Types of Change

It is typical to think about change in terms of intentions and consequences.  We intend to exercise more or eat better to achieve the consequences of weight loss and improved fitness.  The President intends to move the country towards greater use of renewable energy sources to achieve the consequences of greater energy independence and decreased carbon emissions.  Sometimes, these intentions and consequences play out as intended.  However, it seems that, more often than not, things do not work our so simply.

Intended changes can result in unintended consequences. James Burke’s The Pinball Effect (1996) provides a wonderful panorama of examples.   My reading of this book suggests two overarching principles.  First, the primary benefit of a new technology is hardly ever what the originator envisioned. Second, the primary beneficiary of a new technology is seldom the original investor.  The unintended consequences of an invention are, surprisingly often, an innovation that was never anticipated.

A glue is invented that does not dry and create a permanent bond – someone uses it to attach notes to choir books and the result is Post Its.  A substance is invented that results in an unintended and unbreakable bond between laboratory tools and lab benches – some one recognizes this “problem” as an opportunity and the result is Super Glue.

What value did people imagine for telephony?  One possibility was that people would like to listen to live opera in their homes.  Good idea – maybe – but what about people just wanting to talk to each other.  Never happen!  Same results for email, sans the opera.  Early adopters transform inventions into innovations that change the marketplace.  Unintended consequences are pervasive.

Not all unintended consequences are positive. Policies can lead to unexpected behaviors with negative consequences.  President Eisenhower invests in expressways to enable more rapid military mobilization.  People then move out of the cities to buy much more affordable homes.   They also buy cars, often two or more, and need more and more fuel.  We become dependent on foreign sources of fuel.  These sources use their profits, in part, to fund schools that educate people to become terrorists.  This was not what President Eisenhower intended!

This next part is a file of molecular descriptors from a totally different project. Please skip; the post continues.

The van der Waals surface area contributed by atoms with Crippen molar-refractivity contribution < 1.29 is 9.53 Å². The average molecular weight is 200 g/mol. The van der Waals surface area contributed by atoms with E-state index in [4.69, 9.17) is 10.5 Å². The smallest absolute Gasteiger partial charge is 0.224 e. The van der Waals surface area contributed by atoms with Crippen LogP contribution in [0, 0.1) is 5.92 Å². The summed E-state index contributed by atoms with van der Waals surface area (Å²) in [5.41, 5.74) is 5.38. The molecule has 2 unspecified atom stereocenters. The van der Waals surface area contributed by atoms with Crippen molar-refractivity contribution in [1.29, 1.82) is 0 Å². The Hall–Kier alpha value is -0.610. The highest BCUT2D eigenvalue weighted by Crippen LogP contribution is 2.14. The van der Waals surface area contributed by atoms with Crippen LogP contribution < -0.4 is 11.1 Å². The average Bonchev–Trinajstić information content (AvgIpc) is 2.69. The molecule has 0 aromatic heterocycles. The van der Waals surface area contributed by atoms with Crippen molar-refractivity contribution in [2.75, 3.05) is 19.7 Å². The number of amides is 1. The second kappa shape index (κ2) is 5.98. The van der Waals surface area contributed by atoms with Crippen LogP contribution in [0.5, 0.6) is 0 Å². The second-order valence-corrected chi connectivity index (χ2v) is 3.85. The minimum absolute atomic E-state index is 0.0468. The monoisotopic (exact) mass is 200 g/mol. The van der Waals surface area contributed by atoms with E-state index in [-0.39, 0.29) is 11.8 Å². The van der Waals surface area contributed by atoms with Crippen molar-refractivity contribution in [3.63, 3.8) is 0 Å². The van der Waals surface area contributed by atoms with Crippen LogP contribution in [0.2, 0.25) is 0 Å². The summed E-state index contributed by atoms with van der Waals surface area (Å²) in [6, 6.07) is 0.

We subsidize corn production is the U.S. by providing price supports for corn farmers.  Consequently, corn is really cheap.  Creative folks figure out how to use corn for everything.  Most of the “food” offerings at McDonald’s are primarily corn.  These offerings, by McDonald’s and other companies, provide the best deal in terms of calories per dollar.  Consequently, poor people buy this food.  They become obese, get diabetes, and impose an enormous burden on the U.S. healthcare system,

Some people characterize such unexpected consequences as “higher order effects,” with the first order effects being those expected.  Regardless of terminology, such consequences are usually unintended.  Often, these effects can be characterized as “emergent” changes with unanticipated consequences.  For instance, local change may propagate, e.g., one person’s may idea take off by others noticing and copying it.  On the down side, incremental toxins in the environment may lead to complete disappearance of a species.

Higher order effects and unintended consequences can precipitate the transformation of an enterprise, whether it is a corporation, a political entity, or a natural ecosystem.  We need to pay attention to the changes we pursue, enable, or perhaps hinder in terms of their systemic and perhaps unanticipated impacts.


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